https://www.readbyqxmd.com/read/27005587/brain-gut-microbiota-axis-challenges-for-translation-in-psychiatry
#16
REVIEW
John R Kelly, Gerard Clarke, John F Cryan, Timothy G Dinan
PURPOSE: The accruing data linking the gut microbiome to the development and function of the central nervous system has been proposed as a paradigm shift in neuroscience. The gut microbiota can communicate with the brain via neuroimmune, neuroendocrine, and neural pathways comprising the brain-gut-microbiota axis. Dysfunctional neuroimmune pathways are implicated in stress-related psychiatric disorders. METHODS: Using depression as our primary example, we review both the preclinical and clinical evidence supporting the possible role played by the gut microbiota in stress-related psychiatric disorders...
May 2016: Annals of Epidemiology
https://www.readbyqxmd.com/read/26645377/personalized-medicine-beyond-genomics-alternative-futures-in-big-data-proteomics-environtome-and-the-social-proteome
#17
REVIEW
Vural Özdemir, Edward S Dove, Ulvi K Gürsoy, Semra Şardaş, Arif Yıldırım, Şenay Görücü Yılmaz, I Ömer Barlas, Kıvanç Güngör, Alper Mete, Sanjeeva Srivastava
No field in science and medicine today remains untouched by Big Data, and psychiatry is no exception. Proteomics is a Big Data technology and a next generation biomarker, supporting novel system diagnostics and therapeutics in psychiatry. Proteomics technology is, in fact, much older than genomics and dates to the 1970s, well before the launch of the international Human Genome Project. While the genome has long been framed as the master or "elite" executive molecule in cell biology, the proteome by contrast is humble...
January 2017: Journal of Neural Transmission
https://www.readbyqxmd.com/read/25415497/the-gut-microbiome-and-diet-in-psychiatry-focus-on-depression
#18
REVIEW
Sarah Dash, Gerard Clarke, Michael Berk, Felice N Jacka
PURPOSE OF REVIEW: With depressive disorders the leading source of disability globally, the identification of new targets for prevention and management is imperative. A rapidly emerging field of research suggests that the microbiome-gut-brain axis is of substantial relevance to mood and behaviour. Similarly, unhealthy diet has recently emerged as a significant correlate of and risk factor for depression. This review provides evidence for the gut microbiota as a key factor mediating the link between diet and depressive illness...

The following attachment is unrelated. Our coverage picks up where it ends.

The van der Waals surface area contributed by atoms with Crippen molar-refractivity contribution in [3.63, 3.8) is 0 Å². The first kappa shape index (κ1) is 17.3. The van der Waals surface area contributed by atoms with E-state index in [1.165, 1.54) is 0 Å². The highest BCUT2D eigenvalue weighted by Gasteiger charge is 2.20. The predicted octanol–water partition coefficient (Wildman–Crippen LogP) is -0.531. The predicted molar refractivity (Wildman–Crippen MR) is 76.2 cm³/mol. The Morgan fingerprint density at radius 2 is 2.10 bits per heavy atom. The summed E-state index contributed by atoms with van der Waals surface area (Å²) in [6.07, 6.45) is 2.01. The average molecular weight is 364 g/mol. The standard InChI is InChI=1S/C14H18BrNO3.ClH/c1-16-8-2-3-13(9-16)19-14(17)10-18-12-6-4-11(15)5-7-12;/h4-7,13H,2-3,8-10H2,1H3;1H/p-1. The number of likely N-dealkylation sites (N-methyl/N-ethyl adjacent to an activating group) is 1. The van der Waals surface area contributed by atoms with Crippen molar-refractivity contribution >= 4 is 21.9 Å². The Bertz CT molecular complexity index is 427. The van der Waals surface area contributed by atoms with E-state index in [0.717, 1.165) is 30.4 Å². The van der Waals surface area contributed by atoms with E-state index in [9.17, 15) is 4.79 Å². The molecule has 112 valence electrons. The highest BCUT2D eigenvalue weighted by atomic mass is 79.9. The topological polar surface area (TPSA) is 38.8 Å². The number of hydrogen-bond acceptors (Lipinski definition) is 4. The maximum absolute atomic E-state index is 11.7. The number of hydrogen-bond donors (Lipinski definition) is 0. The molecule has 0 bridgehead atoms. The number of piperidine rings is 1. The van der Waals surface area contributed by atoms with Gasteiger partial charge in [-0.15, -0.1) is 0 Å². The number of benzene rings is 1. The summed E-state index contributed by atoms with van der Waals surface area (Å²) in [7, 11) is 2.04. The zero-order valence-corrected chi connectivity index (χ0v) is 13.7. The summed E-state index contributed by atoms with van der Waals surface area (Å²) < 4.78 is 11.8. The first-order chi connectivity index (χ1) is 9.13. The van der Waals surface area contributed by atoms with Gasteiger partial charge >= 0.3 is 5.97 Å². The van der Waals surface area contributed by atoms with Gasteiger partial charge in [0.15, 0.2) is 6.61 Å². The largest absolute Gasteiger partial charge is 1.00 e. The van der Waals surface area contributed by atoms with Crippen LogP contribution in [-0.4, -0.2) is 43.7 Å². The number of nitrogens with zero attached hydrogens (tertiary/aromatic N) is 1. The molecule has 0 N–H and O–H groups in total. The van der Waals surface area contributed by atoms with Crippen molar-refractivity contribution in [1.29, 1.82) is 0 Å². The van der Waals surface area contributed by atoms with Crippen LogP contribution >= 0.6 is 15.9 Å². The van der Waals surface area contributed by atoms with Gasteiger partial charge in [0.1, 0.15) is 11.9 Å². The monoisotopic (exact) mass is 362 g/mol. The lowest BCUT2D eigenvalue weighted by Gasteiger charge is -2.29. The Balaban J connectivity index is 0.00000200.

January 2015: Current Opinion in Psychiatry
https://www.readbyqxmd.com/read/24422720/fermented-foods-microbiota-and-mental-health-ancient-practice-meets-nutritional-psychiatry
#19
REVIEW
Eva M Selhub, Alan C Logan, Alison C Bested
The purposeful application of fermentation in food and beverage preparation, as a means to provide palatability, nutritional value, preservative, and medicinal properties, is an ancient practice. Fermented foods and beverages continue to make a significant contribution to the overall patterns of traditional dietary practices. As our knowledge of the human microbiome increases, including its connection to mental health (for example, anxiety and depression), it is becoming increasingly clear that there are untold connections between our resident microbes and many aspects of physiology...
January 15, 2014: Journal of Physiological Anthropology
https://www.readbyqxmd.com/read/23497650/intestinal-microbiota-probiotics-and-mental-health-from-metchnikoff-to-modern-advances-part-iii-convergence-toward-clinical-trials
#20
Alison C Bested, Alan C Logan, Eva M Selhub
Rapid scientific and technological advances have allowed for a more detailed understanding of the relevance of intestinal microbiota, and the entire body-wide microbiome, to human health and well-being. Rodent studies have provided suggestive evidence that probiotics (e.g. lactobacillus and bifidobacteria) can influence behavior. More importantly, emerging clinical studies indicate that the administration of beneficial microbes, via supplementation and/or fecal microbial transplant (FMT), can influence end-points related to mood state (glycemic control, oxidative status, uremic toxins), brain function (functional magnetic resonance imaging fMRI), and mental outlook (depression, anxiety)...
March 16, 2013: Gut Pathogens